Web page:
I try to avoid liking or disliking people simply on the basis of their politics. I think it’s important to recognise that honest and decent people may hold views and understandings about society that are radically from our own. And for this reason, and I suppose because of his obvious personal charm, I was rather slower than many people to come to a negative judgement about Boris Johnson, the Mayor of London. But this article, which he wrote in the Telegraph back in January, has been preying on my mind ever since I came across it a couple of months ago, and it has finally ended any last vestige of respect I still had for him.
In this piece, adopting his carefully honed, faux-humble ‘what do I know?’ persona, he casts doubt on the idea of global warming. (Not, of course that he for a moment wishes to ‘dispute the wisdom or good intentions of the vast majority of scientists’, oh dear no! He no more wishes to do that than Mark Anthony wished to dispute that Caesar was an honourable Roman). He offers as evidence for his doubts his own observation that winters have been pretty cold lately (ignoring record-breaking average temperatures across the globe). He makes the fatuous comment that it is the sun that warms the earth, not the atmosphere (which is obviously the case, but the same sun feels pretty different, doesn’t it, when you’re inside a greenhouse than it does when you stand outside in the shade of a tree?), and he suggests that ‘we human beings have become so blind with conceit and self-love that we genuinely believe that the fate of the planet is in our hands’.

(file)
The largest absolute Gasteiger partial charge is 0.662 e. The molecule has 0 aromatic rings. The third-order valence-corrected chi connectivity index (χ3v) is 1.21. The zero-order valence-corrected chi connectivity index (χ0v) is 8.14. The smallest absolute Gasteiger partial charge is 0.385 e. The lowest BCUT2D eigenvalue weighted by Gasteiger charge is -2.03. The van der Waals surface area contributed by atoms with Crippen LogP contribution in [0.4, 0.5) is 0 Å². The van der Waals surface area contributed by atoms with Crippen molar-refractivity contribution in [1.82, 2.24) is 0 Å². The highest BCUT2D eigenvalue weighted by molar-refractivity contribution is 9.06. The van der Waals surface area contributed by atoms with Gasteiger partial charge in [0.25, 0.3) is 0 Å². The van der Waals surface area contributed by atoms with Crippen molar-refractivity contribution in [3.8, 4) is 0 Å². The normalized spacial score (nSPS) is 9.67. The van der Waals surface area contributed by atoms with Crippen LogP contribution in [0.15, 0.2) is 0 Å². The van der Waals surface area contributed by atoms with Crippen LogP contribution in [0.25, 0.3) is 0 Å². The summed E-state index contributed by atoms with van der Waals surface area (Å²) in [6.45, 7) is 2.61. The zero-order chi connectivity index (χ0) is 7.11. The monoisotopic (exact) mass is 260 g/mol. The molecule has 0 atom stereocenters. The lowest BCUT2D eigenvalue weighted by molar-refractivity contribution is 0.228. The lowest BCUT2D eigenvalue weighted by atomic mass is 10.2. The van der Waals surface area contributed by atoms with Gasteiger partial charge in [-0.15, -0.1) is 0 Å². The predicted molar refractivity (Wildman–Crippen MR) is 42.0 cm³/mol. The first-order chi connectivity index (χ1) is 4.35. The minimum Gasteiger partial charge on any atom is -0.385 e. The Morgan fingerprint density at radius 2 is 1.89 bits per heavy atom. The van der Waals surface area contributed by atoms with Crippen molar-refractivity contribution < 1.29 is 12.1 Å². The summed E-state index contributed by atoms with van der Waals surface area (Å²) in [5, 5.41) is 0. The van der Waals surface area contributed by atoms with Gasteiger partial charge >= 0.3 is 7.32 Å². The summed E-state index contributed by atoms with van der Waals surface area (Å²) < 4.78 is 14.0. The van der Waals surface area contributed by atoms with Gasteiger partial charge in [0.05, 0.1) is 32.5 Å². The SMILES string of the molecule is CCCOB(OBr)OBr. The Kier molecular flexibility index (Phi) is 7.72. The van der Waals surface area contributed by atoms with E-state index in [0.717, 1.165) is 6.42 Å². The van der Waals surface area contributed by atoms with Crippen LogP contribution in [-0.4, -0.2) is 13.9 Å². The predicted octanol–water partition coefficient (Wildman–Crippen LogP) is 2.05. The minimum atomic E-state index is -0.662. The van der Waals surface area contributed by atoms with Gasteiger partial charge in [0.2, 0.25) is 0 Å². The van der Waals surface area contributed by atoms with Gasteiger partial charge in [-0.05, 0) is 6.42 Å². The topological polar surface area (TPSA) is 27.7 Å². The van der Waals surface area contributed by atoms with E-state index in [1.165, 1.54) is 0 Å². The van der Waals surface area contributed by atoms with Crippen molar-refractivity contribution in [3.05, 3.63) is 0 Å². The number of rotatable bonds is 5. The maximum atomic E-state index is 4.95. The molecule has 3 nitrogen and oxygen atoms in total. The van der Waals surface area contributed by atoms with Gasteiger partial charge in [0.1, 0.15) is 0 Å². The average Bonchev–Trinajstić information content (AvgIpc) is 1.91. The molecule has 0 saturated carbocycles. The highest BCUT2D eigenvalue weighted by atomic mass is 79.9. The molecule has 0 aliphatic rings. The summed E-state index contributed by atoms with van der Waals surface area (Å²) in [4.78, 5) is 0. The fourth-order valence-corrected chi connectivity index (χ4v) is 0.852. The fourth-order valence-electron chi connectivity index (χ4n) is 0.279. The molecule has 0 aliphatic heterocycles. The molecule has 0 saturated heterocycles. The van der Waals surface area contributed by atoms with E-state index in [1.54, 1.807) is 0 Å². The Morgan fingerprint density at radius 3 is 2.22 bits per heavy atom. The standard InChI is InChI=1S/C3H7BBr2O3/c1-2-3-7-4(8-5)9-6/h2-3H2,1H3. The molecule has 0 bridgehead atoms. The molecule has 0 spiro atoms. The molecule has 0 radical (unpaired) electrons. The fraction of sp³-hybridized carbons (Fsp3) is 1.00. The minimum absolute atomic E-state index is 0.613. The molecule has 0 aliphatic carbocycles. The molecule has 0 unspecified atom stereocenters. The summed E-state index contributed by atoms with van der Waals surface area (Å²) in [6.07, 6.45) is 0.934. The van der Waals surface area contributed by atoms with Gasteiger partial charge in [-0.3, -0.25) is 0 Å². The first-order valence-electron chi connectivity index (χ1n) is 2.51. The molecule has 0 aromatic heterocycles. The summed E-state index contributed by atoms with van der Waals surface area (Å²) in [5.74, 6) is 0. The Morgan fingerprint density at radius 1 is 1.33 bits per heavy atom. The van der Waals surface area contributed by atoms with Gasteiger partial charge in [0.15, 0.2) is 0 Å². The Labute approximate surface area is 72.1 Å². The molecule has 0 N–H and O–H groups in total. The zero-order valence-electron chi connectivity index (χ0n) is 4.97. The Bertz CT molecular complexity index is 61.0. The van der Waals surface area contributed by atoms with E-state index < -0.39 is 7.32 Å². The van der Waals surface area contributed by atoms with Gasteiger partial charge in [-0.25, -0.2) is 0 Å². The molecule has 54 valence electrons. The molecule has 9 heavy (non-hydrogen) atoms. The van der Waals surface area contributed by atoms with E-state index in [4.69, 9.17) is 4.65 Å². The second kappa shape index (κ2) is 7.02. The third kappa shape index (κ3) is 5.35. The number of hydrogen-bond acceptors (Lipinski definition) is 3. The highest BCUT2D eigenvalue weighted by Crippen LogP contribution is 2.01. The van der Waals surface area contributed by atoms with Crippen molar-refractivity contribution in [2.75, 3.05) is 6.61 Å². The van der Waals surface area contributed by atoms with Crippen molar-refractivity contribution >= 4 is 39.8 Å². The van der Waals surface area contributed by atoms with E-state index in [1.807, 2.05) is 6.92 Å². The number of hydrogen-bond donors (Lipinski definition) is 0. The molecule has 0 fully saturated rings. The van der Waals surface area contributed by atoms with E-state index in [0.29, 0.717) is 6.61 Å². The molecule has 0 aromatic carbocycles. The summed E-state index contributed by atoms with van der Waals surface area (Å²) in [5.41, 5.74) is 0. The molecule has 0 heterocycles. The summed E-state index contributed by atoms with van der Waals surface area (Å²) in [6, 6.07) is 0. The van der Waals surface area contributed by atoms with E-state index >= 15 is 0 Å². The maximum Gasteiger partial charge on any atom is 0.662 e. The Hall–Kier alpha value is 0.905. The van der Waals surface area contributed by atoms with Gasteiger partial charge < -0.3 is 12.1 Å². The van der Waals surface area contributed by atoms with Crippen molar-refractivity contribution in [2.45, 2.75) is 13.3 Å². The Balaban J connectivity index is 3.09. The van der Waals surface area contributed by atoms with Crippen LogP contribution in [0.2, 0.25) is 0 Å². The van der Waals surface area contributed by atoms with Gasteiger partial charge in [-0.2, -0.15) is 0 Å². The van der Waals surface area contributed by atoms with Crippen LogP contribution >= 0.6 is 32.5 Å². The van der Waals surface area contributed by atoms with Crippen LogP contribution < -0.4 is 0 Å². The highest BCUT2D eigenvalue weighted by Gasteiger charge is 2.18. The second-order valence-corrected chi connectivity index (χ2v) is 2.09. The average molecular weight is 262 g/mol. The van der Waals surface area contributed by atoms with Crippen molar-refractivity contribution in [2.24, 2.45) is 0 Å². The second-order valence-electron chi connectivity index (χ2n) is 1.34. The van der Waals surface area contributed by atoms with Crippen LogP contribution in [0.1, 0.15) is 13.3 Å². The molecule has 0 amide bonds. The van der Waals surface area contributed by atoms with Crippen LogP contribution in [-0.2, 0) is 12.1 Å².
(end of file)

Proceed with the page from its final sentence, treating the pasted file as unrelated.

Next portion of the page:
But it isn’t conceit and self-love that tells us that carbon dioxide levels are rising. Nor is it conceit or self-love that tells us that carbon dioxide has the greenhouse effect of trapping heat. On the contrary this information only exists because some people have had the humility not to assume that they know things when in fact they don’t. It exists because some people have taken the trouble to actually study and measure things and figure out how they fit together, and it comes from years of meticulous, tedious, painstaking work, like extracting gas from tiny bubbles in the Antarctic ice.
None of this touches Johnson. Here is a man whose own conceit and self-love is so great that he feels able to take the platform available to him as one of the best-known politicians in the UK, and use it, not to communicate the facts about a real global threat (which wouldn’t be hard to do: he’s a bright man and he surely has people who can look things up for him), but to blur, muddy and confuse them.
To obtain so much power and then to exercise so little leadership!